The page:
Evans had a relatively happy childhood until they moved from his home near Chicago to Ohio when his father got a new job. It was in Ohio that his father began an affair and subsequently left his mother. Evans, already lonely from the loss of his childhood friends was left confused and unsure, and the previously outgoing boy began to draw inwards, away from his contentious family.

His mother, whose world was drastically upset, begin to live vicariously through her children, determined that they were going to have happy, prosperous lives (with her a central part in each). She was, in many ways, an outwardly sentimental woman, but at the same time, she was not demonstrative or terribly affectionate.

Within the Evans family, before and after the separation, sentiment was both an artificial promise and a means to an end. Through his father, Evans saw sentiment used as a tool to lure people into buying a product or service: after all, what better way to build a successful advertising campaign than to incorporate images of cute babies, small puppies, and happy American families. From his mother, Evans perceived sentiment woven into a complex fabric consisting partially of denied security and affection, a great deal of manipulative guilt, and even some frustrated sexuality.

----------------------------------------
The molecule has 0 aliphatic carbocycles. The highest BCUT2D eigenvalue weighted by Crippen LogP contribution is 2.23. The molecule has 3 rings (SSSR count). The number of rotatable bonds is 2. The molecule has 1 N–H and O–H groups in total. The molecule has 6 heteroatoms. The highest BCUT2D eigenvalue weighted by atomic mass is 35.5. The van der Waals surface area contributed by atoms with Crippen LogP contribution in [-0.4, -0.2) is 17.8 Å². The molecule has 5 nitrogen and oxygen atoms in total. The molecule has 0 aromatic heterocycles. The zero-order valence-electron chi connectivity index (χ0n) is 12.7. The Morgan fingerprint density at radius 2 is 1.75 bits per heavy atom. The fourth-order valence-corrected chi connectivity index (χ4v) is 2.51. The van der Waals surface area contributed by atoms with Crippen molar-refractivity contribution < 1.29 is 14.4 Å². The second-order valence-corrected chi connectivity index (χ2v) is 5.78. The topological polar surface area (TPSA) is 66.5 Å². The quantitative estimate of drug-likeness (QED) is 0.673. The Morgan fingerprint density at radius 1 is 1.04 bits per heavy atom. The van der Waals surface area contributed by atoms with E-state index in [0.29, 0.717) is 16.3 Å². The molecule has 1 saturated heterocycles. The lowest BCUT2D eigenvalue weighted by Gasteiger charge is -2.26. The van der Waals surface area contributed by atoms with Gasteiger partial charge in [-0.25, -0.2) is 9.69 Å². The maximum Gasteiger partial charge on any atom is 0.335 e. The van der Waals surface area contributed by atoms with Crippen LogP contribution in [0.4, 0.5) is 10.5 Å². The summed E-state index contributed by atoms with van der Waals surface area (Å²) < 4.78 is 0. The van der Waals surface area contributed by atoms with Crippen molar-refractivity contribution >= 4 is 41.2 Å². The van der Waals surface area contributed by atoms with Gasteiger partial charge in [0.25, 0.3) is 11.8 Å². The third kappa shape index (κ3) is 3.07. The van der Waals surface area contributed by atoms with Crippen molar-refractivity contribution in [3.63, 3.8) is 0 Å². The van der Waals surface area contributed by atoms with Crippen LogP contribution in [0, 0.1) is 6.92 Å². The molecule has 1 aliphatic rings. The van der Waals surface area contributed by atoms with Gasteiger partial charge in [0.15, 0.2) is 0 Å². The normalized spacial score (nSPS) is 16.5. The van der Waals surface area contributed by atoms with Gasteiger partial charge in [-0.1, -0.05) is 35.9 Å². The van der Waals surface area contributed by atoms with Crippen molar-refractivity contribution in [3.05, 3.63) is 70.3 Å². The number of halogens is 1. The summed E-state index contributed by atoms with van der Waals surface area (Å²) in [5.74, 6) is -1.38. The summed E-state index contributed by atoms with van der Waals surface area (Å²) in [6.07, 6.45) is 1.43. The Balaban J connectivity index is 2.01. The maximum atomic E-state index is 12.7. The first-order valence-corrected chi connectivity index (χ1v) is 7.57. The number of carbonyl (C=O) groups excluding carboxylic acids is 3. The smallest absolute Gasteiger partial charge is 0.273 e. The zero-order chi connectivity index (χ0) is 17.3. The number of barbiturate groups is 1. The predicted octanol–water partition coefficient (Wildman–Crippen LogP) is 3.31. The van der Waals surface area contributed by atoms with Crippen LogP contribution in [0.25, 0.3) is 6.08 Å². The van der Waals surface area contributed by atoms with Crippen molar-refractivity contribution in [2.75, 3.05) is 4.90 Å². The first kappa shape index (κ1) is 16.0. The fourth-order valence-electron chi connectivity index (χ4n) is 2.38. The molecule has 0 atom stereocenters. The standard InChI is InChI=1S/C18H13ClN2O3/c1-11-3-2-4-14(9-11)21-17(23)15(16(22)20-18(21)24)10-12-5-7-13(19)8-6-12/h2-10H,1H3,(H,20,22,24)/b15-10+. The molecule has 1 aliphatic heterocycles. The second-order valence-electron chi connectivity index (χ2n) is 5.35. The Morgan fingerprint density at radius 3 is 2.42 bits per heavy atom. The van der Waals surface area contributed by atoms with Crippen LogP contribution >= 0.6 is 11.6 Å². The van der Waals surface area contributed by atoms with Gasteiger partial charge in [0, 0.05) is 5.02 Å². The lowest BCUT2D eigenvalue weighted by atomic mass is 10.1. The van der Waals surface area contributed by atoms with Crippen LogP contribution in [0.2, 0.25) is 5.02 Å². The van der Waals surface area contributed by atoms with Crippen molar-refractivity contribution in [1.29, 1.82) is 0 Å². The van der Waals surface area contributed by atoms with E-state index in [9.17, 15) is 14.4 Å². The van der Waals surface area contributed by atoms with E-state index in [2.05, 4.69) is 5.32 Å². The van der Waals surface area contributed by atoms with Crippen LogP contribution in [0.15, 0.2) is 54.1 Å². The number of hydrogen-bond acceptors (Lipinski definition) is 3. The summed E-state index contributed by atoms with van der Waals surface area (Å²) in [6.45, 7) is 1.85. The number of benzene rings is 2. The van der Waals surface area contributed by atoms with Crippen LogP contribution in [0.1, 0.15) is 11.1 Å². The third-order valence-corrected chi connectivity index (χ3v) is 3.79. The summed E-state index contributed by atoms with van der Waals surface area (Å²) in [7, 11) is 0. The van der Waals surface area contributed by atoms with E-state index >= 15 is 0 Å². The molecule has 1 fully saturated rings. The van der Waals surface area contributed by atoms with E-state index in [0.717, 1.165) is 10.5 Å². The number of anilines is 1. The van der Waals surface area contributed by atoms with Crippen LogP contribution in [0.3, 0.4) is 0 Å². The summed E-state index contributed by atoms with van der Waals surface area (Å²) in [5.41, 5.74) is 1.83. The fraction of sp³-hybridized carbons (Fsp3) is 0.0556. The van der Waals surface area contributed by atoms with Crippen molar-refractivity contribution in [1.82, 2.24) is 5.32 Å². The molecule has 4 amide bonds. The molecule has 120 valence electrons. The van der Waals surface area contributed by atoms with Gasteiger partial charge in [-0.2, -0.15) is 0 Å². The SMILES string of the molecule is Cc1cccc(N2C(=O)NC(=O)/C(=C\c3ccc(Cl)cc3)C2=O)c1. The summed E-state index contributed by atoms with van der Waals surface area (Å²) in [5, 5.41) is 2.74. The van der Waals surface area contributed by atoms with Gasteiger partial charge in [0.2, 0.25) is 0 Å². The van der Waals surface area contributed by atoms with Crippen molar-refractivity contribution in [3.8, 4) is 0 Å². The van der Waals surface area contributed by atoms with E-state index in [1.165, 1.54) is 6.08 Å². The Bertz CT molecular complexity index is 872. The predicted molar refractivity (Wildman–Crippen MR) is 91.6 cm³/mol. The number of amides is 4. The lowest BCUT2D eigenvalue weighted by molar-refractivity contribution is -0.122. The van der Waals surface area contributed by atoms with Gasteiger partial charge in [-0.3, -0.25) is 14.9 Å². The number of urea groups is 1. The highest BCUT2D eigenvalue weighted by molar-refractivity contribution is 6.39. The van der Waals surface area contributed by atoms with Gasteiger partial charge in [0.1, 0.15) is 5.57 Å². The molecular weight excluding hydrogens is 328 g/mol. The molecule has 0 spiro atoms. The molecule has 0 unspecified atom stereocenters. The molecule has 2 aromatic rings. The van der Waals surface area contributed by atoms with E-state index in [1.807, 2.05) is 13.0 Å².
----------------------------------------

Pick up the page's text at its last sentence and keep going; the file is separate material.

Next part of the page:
Though it’s not as fashionable to lay praise for a person on their early childhood experiences, it’s difficult to deny the impact Evans’ parent’s separation, and their behavior both before and after, had on his search for both objectivity, and anonymity, in his work.


To get a better understanding of Evans’ objectivity, compare his photographs of sharecroppers during the Great Depression with those of another very famous photographer of the time: Margaret Bourke-White.

A month before James Agee and Walker Evans took off on their trip that would result in the book, Now Let Us Praise Famous Men, Bourke-White took off for similar reasons with the well-known writer, Erksine Caldwell.

Margaret Bourke-White was not a person who waited for a photograph to happen. Whenever they arrived at a potential scene, she would direct the people, telling them not only where to stand but what type of emotion to display on their faces. From Belinda Rathbone’s biography of Walker Evans: